Guest post by Andrew Boyd
Today, an educated guess. The University of Houston's College of Engineering presents this series about the machines that make our civilization run, and the people whose ingenuity created them.
Mathematics is like a stack of oranges. Each new mathematical result sits atop results that came before it. And just as importantly, each new result provides a foundation for those that come later. If an important result is shown to be wrong, it's like pulling an orange from the middle of the stack. Everything on top comes crashing down.
Fortunately that doesn't happen too often. That's because mathematicians require proof — indisputable deductive proof — before they add an orange to the stack. But on rare occasion they'll do something a bit out of the ordinary: they'll conjecture a result is true even if no one's actually proved it. Then they'll continue building the mathematical orange pile while waiting for someone to come up with a proof.
Of course, there has to be good reason to take this exceptional step, and that's the case for the famous "P versus NP" conjecture. The conjecture impacts all sorts of practical problems. Internet security. Truck dispatching. Circuit board design. These are just a few of the problems that belong to a class called NP. Some of the problems in NP are known to be easy; that is, we can solve them pretty quickly. This subclass of easy problems is called P. Now, we think that many of the problems in NP are fundamentally harder than those found in the subclass P, and there's a lot of evidence pointing to that conclusion. But there's no proof. So it remains a conjecture. In the vernacular of computer science, the conjecture states, "P is not equal to NP." Proving or disproving this conjecture is considered so important, it's one of the seven millennium problems. Resolving it comes with a million dollar reward — and a place in history.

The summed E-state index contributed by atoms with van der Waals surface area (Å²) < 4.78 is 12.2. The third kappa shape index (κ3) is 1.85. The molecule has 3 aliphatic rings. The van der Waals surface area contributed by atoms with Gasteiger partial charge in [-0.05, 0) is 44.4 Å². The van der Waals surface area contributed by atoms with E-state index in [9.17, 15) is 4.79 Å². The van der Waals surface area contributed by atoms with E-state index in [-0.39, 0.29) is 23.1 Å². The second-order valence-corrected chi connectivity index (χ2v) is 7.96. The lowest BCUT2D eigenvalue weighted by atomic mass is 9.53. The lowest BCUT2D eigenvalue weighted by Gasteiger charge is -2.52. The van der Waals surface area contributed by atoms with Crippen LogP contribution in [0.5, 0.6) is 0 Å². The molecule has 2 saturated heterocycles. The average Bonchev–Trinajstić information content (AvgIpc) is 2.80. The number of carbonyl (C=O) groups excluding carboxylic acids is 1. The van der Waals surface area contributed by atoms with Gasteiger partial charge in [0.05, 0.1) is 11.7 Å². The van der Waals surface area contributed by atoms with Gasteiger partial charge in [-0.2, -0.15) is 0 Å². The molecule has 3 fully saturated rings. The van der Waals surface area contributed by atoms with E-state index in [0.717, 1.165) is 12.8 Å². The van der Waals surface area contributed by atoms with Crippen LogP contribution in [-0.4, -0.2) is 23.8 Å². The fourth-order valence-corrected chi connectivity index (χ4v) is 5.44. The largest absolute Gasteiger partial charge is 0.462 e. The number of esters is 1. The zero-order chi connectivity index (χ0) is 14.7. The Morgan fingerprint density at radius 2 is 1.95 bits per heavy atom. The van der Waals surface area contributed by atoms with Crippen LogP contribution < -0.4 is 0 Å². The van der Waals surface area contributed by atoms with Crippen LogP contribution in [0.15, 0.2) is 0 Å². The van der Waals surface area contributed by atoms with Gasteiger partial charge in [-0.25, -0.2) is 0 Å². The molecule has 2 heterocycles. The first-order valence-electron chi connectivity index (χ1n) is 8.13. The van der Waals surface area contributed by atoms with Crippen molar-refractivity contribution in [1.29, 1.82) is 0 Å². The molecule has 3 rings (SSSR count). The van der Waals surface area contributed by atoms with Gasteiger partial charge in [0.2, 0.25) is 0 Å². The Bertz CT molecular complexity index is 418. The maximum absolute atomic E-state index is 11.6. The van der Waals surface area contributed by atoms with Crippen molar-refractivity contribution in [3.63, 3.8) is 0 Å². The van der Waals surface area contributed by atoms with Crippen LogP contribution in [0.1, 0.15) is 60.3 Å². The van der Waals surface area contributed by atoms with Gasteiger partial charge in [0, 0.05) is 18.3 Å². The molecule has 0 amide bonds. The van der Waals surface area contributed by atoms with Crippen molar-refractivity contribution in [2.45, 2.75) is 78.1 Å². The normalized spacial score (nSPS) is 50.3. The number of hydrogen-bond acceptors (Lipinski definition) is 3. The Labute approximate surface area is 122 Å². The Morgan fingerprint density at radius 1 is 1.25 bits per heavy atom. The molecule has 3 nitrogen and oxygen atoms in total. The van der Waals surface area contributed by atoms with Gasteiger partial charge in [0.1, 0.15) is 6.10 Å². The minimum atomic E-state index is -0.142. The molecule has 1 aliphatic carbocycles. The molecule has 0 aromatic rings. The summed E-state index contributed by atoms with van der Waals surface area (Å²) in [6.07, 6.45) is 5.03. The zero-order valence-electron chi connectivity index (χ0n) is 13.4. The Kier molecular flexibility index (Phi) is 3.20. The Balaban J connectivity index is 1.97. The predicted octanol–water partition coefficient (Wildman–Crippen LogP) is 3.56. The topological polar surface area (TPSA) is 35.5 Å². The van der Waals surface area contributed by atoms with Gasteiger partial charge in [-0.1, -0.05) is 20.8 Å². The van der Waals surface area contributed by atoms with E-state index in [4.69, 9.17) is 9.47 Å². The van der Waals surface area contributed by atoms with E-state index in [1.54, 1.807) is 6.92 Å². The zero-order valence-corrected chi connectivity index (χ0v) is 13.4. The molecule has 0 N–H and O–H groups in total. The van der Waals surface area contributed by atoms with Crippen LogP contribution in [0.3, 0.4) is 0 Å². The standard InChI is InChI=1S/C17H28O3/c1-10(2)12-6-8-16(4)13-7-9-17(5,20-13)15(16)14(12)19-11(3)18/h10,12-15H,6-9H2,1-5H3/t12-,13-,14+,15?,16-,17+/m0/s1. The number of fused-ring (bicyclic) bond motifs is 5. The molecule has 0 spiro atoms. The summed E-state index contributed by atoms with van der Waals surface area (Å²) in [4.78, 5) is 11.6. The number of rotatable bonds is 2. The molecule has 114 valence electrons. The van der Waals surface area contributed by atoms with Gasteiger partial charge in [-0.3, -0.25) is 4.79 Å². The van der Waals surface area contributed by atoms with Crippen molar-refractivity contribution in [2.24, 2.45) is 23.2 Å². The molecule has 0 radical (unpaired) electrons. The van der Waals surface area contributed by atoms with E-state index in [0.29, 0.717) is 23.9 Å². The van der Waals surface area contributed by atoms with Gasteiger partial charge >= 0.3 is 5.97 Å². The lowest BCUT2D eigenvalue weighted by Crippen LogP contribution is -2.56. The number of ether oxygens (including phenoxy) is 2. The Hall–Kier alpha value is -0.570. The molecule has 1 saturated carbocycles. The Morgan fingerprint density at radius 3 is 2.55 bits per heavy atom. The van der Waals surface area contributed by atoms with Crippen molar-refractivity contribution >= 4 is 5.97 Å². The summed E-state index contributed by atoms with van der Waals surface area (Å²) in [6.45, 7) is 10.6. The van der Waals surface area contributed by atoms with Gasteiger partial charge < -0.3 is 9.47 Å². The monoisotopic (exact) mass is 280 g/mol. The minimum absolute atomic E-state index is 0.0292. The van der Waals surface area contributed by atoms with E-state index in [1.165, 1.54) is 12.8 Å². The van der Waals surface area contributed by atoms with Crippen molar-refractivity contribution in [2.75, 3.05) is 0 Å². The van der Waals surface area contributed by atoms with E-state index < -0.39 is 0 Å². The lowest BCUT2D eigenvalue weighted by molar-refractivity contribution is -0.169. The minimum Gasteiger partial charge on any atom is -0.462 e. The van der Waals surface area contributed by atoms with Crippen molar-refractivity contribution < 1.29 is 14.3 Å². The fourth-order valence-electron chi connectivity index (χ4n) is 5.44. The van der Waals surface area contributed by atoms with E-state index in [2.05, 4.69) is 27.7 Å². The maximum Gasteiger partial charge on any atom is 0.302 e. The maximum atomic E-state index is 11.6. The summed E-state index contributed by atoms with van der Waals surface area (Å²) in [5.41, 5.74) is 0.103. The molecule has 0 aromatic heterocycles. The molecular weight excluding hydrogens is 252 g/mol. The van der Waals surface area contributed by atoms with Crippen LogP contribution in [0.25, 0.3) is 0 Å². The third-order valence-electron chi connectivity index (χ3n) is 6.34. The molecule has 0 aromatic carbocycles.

And what if the conjecture is wrong? Today's Internet security protocols rely on the difficulty of a particular problem in NP. We don't think the problem is in the subclass P, but we don't know for certain. If the conjecture is wrong, if P equals NP and the Internet security problem turns out to be easy, then all hell will break loose in the world of Internet commerce.
Less dramatic but even more consequential is what will happen to the world of problems we can solve with computers. If the conjecture's wrong, we'll wake up to find we can solve problems we thought were unimaginably difficult. And that's a good thing. But it also means countless years of human effort will cease to be of any value — a lot of oranges will come toppling down. Most experts are confident we're right. But the fact remains: we really don't know. We'll just have to wait and see what happens to our ever-growing stack of oranges.
I'm Andy Boyd at the University of Houston, where we're interested in the way inventive minds work.
Notes and references:
For a related episode, see OPTIMIZATION. The supplementary material to this episode contains a more detailed discussion of the classes P and NP.
Many ill-fated attempts have been made to prove P ≠ NP (and P = NP). For information on one highly visible attempt, see J. Markoff, 'Step 1: Post Elusive Proof. Step 2: Watch Fireworks.' The New York Times, August 16, 2010. See also https://www.nytimes.com/2010/08/17/science/17proof.html. Accessed September 21, 2010.
Thanks to Andrew Lienhard for suggesting this episode.
All pictures by E. A. Boyd.